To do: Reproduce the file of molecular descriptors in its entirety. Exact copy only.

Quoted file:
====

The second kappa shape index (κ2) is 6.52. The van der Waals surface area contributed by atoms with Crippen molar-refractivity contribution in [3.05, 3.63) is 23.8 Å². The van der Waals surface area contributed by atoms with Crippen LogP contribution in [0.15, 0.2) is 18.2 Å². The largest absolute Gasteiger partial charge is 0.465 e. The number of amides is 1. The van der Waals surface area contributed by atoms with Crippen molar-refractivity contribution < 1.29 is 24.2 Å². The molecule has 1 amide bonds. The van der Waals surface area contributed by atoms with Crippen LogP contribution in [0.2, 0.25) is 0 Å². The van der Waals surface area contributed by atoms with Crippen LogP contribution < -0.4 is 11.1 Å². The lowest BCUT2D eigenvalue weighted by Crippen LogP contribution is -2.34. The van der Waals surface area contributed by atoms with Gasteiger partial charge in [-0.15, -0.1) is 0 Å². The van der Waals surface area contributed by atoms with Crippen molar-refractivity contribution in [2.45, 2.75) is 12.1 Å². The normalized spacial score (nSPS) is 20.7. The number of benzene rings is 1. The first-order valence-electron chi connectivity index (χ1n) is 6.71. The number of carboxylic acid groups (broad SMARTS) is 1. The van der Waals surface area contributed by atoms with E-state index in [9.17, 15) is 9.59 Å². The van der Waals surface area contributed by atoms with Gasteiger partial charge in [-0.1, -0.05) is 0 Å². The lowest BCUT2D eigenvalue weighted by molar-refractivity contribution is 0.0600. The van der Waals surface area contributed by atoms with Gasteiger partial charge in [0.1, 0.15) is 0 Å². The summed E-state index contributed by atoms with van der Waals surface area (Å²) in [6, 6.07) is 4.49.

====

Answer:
The second kappa shape index (κ2) is 6.52. The van der Waals surface area contributed by atoms with Crippen molar-refractivity contribution in [3.05, 3.63) is 23.8 Å². The van der Waals surface area contributed by atoms with Crippen LogP contribution in [0.15, 0.2) is 18.2 Å². The largest absolute Gasteiger partial charge is 0.465 e. The number of amides is 1. The van der Waals surface area contributed by atoms with Crippen molar-refractivity contribution < 1.29 is 24.2 Å². The molecule has 1 amide bonds. The van der Waals surface area contributed by atoms with Crippen LogP contribution in [0.2, 0.25) is 0 Å². The van der Waals surface area contributed by atoms with Crippen LogP contribution < -0.4 is 11.1 Å². The lowest BCUT2D eigenvalue weighted by Crippen LogP contribution is -2.34. The van der Waals surface area contributed by atoms with Gasteiger partial charge in [-0.15, -0.1) is 0 Å². The van der Waals surface area contributed by atoms with Crippen molar-refractivity contribution in [2.45, 2.75) is 12.1 Å². The normalized spacial score (nSPS) is 20.7. The number of benzene rings is 1. The first-order valence-electron chi connectivity index (χ1n) is 6.71. The number of carboxylic acid groups (broad SMARTS) is 1. The van der Waals surface area contributed by atoms with E-state index in [9.17, 15) is 9.59 Å². The van der Waals surface area contributed by atoms with Gasteiger partial charge in [-0.1, -0.05) is 0 Å². The lowest BCUT2D eigenvalue weighted by molar-refractivity contribution is 0.0600. The van der Waals surface area contributed by atoms with Gasteiger partial charge in [0.1, 0.15) is 0 Å². The summed E-state index contributed by atoms with van der Waals surface area (Å²) in [6, 6.07) is 4.49.